With upcoming retirement, Columbus Police Chief Kim Jacobs looks back on 39 years in the force

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In her office on the eighth floor of the Columbus Division of Police in downtown Columbus, Chief Kimberly Jacobs said she still hasn't crossed everything off of her to-do list.

"There's still things I wanted to do, should have done, that I didn't get done," Jacobs said.

The police chief has served the city of Columbus for 39 years. She was sworn in as chief by former Mayor Michael Coleman in 2012. Since then, a lot has changed.

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"Four years ago, we didn't have body cameras. Now, they're all out there on patrol using body cameras. That's a big change," Jacobs said.

In recent years, the division came under harsh criticism after several controversial police-involved shootings sparked angry protests, including the shooting death of 13-year old Tyree King in September of 2016. Police were responding to a report of an armed robbery.

Police shot the teen after officers said he pulled what appeared to be a gun from his waistband. It turned out the weapon was a BB gun. The next day, Chief Jacobs stood on the steps of city hall holding a replica photo of the weapon police mistook as a real gun.

10TV asked Chief Jacobs how she dealt with the division coming under political and social fire.

"The biggest thing I think associated with all the anti-police sentiment is people that are making judgments without facts," Jacobs said. "And, unfortunately, it takes a while to gather all of the facts and people are still judging, and so, we've had to deal with perceptions."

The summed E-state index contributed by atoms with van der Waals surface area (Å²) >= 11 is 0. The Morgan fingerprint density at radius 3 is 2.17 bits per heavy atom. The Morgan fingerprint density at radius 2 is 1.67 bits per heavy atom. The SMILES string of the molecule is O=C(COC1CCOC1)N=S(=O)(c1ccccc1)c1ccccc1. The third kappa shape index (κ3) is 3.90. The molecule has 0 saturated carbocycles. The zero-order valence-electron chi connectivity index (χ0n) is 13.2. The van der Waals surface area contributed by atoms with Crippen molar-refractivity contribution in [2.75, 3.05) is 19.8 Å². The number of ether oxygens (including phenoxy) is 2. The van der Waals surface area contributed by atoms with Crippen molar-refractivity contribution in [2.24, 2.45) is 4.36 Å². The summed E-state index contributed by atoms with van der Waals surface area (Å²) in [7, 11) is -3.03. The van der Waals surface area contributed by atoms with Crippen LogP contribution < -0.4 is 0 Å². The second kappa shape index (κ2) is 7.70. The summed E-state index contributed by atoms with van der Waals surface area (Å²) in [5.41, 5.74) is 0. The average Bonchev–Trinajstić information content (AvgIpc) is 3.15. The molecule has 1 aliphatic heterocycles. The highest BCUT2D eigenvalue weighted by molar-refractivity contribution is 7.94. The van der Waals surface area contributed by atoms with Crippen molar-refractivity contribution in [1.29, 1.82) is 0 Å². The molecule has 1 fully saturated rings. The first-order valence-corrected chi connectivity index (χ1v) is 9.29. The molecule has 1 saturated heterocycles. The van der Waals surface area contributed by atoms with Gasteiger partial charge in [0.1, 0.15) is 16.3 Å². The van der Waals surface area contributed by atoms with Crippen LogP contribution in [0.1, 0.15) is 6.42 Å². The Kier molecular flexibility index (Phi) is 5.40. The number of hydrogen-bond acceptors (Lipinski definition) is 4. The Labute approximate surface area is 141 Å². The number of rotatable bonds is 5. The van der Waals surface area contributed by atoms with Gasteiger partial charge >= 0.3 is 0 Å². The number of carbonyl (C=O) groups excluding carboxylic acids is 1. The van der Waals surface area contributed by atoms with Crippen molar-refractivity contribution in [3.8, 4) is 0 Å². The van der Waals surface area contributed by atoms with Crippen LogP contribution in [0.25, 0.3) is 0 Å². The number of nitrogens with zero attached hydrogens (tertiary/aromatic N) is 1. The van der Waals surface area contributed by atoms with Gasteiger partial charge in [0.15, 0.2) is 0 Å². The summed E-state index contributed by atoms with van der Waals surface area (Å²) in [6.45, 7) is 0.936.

Jacobs said her greatest accomplishment is redefining the way officers engage with the people they serve.

"Officers understand that stopping in, talking to people, giving them explanations at the end of a call, going to meetings and things like that are important to how we react to our community," she said.

The chief will end her career carrying with her the pain that she is not leaving the division intact. In April of 2016, SWAT Officer Steve Smith was shot and killed in the line of duty. Jacobs keeps Smith's badge of honor next to her desk and said she looks at it every single day.

"It's my reminder of the one I lost." Jacobs said.

She said she will carry that loss with her, but looking back over her career, she said she has no regrets.

"None, no. I have loved all 39 years of my career. I have given the last seven years my best," Jacobs said.

For the first time in Columbus history, city hall will conduct a national search for the chief's replacement. Jacobs said she's not surprised.

"I think that's the norm now. Agencies across the country are doing national searches to see what's out there, who's interested in being in Columbus and being in charge," she said. "I do hope that they will also look at our internal candidates because I do feel we have an awful lot of dedicated people who have the definite capability of being the next police chief."